Judge will decide if cameras will be allowed during Schaffhausen murder trialAccused of killing his three daughters, Aaron Schaffhausen sat stone-faced and perfectly still at a hearing in St. Croix County Court Wednesday. Among the issues addressed was whether to allow cameras in the courtroom during the trial.
By: Meg Heaton, Hudson Star-Observer
The father accused of killing his three young daughters in their River Falls home sat stone-faced and perfectly still at a two-hour hearing in St. Croix County Court on Wednesday, Nov. 21.
Judge Howard Cameron heard a variety of motions filed by both the prosecution and the defense in the triple homicide and arson case against Schaffhausen.
Schaffhausen, 35, is charged with three counts of first degree homicide and one count of attempted arson in the deaths of girls in the home they shared with their mother on July 10.
Public defender John Kucinski asked Cameron to ban cameras and recording devices from all court proceedings. Currently one video camera and still photography without flash are allowed.
Kucinski pointed to the media coverage surrounding the Casey Anthony murder trial in Florida. He said the publicity surrounding the trial had an adverse effect on everyone associated with the case including the judge, the lawyers and the jurors.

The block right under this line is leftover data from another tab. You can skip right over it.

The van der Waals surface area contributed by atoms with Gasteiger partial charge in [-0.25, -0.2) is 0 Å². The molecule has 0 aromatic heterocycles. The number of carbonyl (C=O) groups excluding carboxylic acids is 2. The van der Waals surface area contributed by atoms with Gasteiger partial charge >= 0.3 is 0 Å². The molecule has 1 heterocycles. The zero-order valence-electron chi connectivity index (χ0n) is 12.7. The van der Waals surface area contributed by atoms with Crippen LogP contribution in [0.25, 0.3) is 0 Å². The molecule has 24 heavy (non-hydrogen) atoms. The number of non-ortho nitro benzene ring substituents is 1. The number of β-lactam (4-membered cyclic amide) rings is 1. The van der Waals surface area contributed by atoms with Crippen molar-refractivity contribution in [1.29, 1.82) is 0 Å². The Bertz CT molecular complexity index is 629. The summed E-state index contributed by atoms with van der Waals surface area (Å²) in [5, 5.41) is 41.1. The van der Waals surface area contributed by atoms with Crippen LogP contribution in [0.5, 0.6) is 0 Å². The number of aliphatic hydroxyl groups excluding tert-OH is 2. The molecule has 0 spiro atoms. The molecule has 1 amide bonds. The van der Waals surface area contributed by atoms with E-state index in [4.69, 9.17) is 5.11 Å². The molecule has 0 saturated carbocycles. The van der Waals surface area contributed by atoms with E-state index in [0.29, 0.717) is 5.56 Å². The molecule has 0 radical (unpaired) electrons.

He pointed specifically to an early television report by KARE 11 that erroneously reported that Schaffhausen had pleaded guilty to the murders. Even though it was not true, “it was already out there in front of everybody,” Kucinski said.
State prosecutor Gary Freyberg said he did not object to Kucinski’s request in an effort to protect the victims and the defendant’s right to a fair trial.
Cameron said he would review the request and rule on it by next week. He said he wanted to allow sufficient time for media outlets to file their objections so as not to delay the start of the trial April 1.
Cameron ruled that the defense must advise the court by Dec. 14 if they intend to use “not guilty by reason of insanity” as a defense for Schaffhausen.
Cameron dismissed defense motions to drop the arson charge from the case and to keep 911 calls related to the case from being heard in court. Cameron said he will review videotapes of the Schaffhausen’s arrest and booking, specifically at any statements made by the defendant during the process and will make his decision on whether they can be admitted as evidence by Dec. 3.
Issues surrounding jury selection, jury sequestration and a possible change of venue for the trial will be heard by Cameron at a hearing on Jan. 17.
Family members of the victims were escorted into and from the hearing by representatives of the court’s Victim/Witness office.
Schaffhausen is being held in St. Croix County Jail on a $2 million cash bond. His daughters, Amara, 11, Sophie, 8, and Cecilia, 5, were found dead in their upstairs bedrooms from stab wounds. The youngest was also strangled according to the complaint. Schaffhausen is divorced from the girls’ mother, Jessica, and was on an unannounced visit their home the day of the killings.